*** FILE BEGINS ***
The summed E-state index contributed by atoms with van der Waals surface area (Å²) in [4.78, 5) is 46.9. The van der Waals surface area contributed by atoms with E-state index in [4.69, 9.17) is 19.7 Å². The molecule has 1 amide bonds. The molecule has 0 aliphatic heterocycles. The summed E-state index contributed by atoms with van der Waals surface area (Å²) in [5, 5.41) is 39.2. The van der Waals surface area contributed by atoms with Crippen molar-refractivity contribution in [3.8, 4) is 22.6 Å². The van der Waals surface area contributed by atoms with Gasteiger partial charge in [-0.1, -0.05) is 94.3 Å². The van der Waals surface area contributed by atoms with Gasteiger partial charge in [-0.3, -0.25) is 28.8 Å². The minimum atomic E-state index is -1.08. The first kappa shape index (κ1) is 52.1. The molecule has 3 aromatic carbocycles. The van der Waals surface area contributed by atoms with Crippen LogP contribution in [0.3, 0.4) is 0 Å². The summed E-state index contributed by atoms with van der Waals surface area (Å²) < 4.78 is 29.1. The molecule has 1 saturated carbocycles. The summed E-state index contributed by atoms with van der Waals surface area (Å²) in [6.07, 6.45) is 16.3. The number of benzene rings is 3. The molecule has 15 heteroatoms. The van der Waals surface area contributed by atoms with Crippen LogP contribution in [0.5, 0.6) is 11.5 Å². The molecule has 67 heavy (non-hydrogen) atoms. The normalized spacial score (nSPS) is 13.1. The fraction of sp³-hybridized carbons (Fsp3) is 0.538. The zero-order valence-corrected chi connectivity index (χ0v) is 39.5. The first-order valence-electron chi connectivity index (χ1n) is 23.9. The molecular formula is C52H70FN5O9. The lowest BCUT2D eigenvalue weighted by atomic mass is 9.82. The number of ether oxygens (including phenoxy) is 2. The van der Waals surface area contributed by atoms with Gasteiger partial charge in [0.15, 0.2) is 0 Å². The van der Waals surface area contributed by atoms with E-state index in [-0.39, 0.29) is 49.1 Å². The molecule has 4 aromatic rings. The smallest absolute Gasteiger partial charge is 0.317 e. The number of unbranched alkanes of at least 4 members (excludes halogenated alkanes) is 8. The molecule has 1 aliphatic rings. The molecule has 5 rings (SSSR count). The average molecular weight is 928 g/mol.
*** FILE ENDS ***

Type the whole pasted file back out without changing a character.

The summed E-state index contributed by atoms with van der Waals surface area (Å²) in [4.78, 5) is 46.9. The van der Waals surface area contributed by atoms with E-state index in [4.69, 9.17) is 19.7 Å². The molecule has 1 amide bonds. The molecule has 0 aliphatic heterocycles. The summed E-state index contributed by atoms with van der Waals surface area (Å²) in [5, 5.41) is 39.2. The van der Waals surface area contributed by atoms with Crippen molar-refractivity contribution in [3.8, 4) is 22.6 Å². The van der Waals surface area contributed by atoms with Gasteiger partial charge in [-0.1, -0.05) is 94.3 Å². The van der Waals surface area contributed by atoms with Gasteiger partial charge in [-0.3, -0.25) is 28.8 Å². The minimum atomic E-state index is -1.08. The first kappa shape index (κ1) is 52.1. The molecule has 3 aromatic carbocycles. The van der Waals surface area contributed by atoms with Crippen LogP contribution in [0.3, 0.4) is 0 Å². The summed E-state index contributed by atoms with van der Waals surface area (Å²) < 4.78 is 29.1. The molecule has 1 saturated carbocycles. The summed E-state index contributed by atoms with van der Waals surface area (Å²) in [6.07, 6.45) is 16.3. The number of benzene rings is 3. The molecule has 15 heteroatoms. The van der Waals surface area contributed by atoms with Crippen LogP contribution in [0.5, 0.6) is 11.5 Å². The molecule has 67 heavy (non-hydrogen) atoms. The normalized spacial score (nSPS) is 13.1. The fraction of sp³-hybridized carbons (Fsp3) is 0.538. The zero-order valence-corrected chi connectivity index (χ0v) is 39.5. The first-order valence-electron chi connectivity index (χ1n) is 23.9. The molecular formula is C52H70FN5O9. The lowest BCUT2D eigenvalue weighted by atomic mass is 9.82. The number of ether oxygens (including phenoxy) is 2. The van der Waals surface area contributed by atoms with Gasteiger partial charge in [0.15, 0.2) is 0 Å². The van der Waals surface area contributed by atoms with E-state index in [-0.39, 0.29) is 49.1 Å². The molecule has 4 aromatic rings. The smallest absolute Gasteiger partial charge is 0.317 e. The number of unbranched alkanes of at least 4 members (excludes halogenated alkanes) is 8. The molecule has 1 aliphatic rings. The molecule has 5 rings (SSSR count). The average molecular weight is 928 g/mol.